Debt Bondage, Serial Rape Dominates Factory Supplying Walmart, Macy's and Target

by Amanda Kloer 2011-06-22 09:13:00 UTC

Two horrific realities dominate the lives of the women who make clothing for Walmart, Macy's, Target, Kohl's, and Hanes Brand at the Classic Fashion factory in Jordan. The first is that the manager may decide to rape them at his house, which he does with impunity. The second is that after being raped, they'll still have to work for him, because they are trapped in debt bondage. Yet despite the horror the women of the Classic factory face, none of the brands who profit from their work have intervened to stop the sexual assault and debt bondage they live through each day.

Earlier this year, the Institute for Global Labour and Human Rights released a report detailing the widespread abuses suffered by the primarily Sri Lankan, Indian, and Bangladeshi women working at the Classic Fashion factory in Jordan. The report claims every Friday Anil Santha, the factory's general manager, transports several young women to his home, where he molests and rapes them. Women who refuse his advances are beaten or deported. This record of serial sexual abuse is so well-known, that in 2010, 2,400 of the workers went on strike, demanding Santha's removal. He was barred for a month, but now has returned to enjoy his job and the variety of vulnerable women available to him.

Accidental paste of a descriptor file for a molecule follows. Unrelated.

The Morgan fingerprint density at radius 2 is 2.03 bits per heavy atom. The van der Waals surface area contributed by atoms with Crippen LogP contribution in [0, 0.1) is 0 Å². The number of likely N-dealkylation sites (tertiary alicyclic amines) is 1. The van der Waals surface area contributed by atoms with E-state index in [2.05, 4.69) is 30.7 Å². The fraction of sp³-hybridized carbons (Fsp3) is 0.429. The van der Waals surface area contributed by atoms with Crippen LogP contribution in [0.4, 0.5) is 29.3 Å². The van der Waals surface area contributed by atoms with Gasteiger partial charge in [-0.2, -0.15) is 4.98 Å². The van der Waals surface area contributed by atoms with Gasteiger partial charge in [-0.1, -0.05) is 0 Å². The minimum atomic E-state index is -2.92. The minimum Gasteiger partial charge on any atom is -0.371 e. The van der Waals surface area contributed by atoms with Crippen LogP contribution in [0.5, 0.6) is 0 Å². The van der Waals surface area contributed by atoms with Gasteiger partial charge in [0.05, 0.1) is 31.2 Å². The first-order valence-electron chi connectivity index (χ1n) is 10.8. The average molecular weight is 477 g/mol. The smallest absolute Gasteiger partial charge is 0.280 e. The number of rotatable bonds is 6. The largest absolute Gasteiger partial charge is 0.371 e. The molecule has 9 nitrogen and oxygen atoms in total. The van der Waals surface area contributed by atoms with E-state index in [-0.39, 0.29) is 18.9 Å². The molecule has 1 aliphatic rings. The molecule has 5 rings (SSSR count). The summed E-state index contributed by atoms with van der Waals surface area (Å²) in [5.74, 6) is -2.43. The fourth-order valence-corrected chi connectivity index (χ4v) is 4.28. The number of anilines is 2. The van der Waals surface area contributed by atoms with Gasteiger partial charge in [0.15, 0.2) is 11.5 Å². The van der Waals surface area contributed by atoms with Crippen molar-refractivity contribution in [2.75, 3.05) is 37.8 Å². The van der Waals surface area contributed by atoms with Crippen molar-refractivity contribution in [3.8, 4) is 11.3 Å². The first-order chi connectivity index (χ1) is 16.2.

Suffering such prolonged and outrageous sexual abuse is terrible, but to literally add insult to injury, many of the women of Classic Fashion are forced to remain in their jobs after being raped because they are trapped in debt bondage. Here's why: foreign workers will often purchase a contract at Classic, for three years, incurring debt for the opportunity to work. Often, their immigration status is tied to this contract. So if they anger the boss (say, by refusing sexual advances), they can be fired, deported, and forced to repay a large debt without a job -- all in an instant.

The debt bondage also means women are less likely to complain about the terrible conditions and limited freedom at Classic. Women are housed in a bedbug-infested dorm without heat or hot water and limited to a measly two bathroom breaks during a 13 hour shift. And unlike their male counterparts who are free to leave the work/living compound after their shift, women may only leave once a week on Fridays, for six hours.

It's under these conditions that women sew the clothing available at Walmart, Target, Kohl's, Macy's and Hanes Brand -- all brands which market and cater to a strong base of female shoppers. That's why the National Labor Committee is asking women (and men!) who don't want their shirts, shorts, and dresses made by women facing sexual assault and debt bondage to ask Walmart, Target, Macy's and the other brands who source from Classic to set up systems to prevent sexual assault and ensure women are free to leave their jobs. Will you support them?


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